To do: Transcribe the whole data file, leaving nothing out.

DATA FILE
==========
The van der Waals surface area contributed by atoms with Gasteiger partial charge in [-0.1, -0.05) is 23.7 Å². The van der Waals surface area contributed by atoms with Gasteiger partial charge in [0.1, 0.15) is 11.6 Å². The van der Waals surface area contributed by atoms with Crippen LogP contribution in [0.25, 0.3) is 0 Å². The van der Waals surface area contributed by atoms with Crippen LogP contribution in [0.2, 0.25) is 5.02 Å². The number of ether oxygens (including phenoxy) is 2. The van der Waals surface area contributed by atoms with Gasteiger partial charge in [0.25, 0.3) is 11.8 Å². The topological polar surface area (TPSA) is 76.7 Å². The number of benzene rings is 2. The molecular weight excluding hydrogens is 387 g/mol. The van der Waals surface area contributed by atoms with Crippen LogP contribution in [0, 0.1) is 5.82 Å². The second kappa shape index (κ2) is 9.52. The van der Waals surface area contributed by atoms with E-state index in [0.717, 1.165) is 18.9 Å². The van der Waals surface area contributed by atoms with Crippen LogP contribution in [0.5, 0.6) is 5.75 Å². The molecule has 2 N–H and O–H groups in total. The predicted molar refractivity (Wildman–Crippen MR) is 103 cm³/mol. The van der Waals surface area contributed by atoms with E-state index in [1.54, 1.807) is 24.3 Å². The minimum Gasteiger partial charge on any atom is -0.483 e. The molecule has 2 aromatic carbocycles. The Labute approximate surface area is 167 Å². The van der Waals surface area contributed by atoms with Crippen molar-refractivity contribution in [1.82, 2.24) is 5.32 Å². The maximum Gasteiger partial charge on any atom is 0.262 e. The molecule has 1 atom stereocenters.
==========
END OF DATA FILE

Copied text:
The van der Waals surface area contributed by atoms with Gasteiger partial charge in [-0.1, -0.05) is 23.7 Å². The van der Waals surface area contributed by atoms with Gasteiger partial charge in [0.1, 0.15) is 11.6 Å². The van der Waals surface area contributed by atoms with Crippen LogP contribution in [0.25, 0.3) is 0 Å². The van der Waals surface area contributed by atoms with Crippen LogP contribution in [0.2, 0.25) is 5.02 Å². The number of ether oxygens (including phenoxy) is 2. The van der Waals surface area contributed by atoms with Gasteiger partial charge in [0.25, 0.3) is 11.8 Å². The topological polar surface area (TPSA) is 76.7 Å². The number of benzene rings is 2. The molecular weight excluding hydrogens is 387 g/mol. The van der Waals surface area contributed by atoms with Crippen LogP contribution in [0, 0.1) is 5.82 Å². The second kappa shape index (κ2) is 9.52. The van der Waals surface area contributed by atoms with E-state index in [0.717, 1.165) is 18.9 Å². The van der Waals surface area contributed by atoms with Crippen LogP contribution in [0.5, 0.6) is 5.75 Å². The molecule has 2 N–H and O–H groups in total. The predicted molar refractivity (Wildman–Crippen MR) is 103 cm³/mol. The van der Waals surface area contributed by atoms with E-state index in [1.54, 1.807) is 24.3 Å². The minimum Gasteiger partial charge on any atom is -0.483 e. The molecule has 2 aromatic carbocycles. The Labute approximate surface area is 167 Å². The van der Waals surface area contributed by atoms with Crippen molar-refractivity contribution in [1.82, 2.24) is 5.32 Å². The maximum Gasteiger partial charge on any atom is 0.262 e. The molecule has 1 atom stereocenters.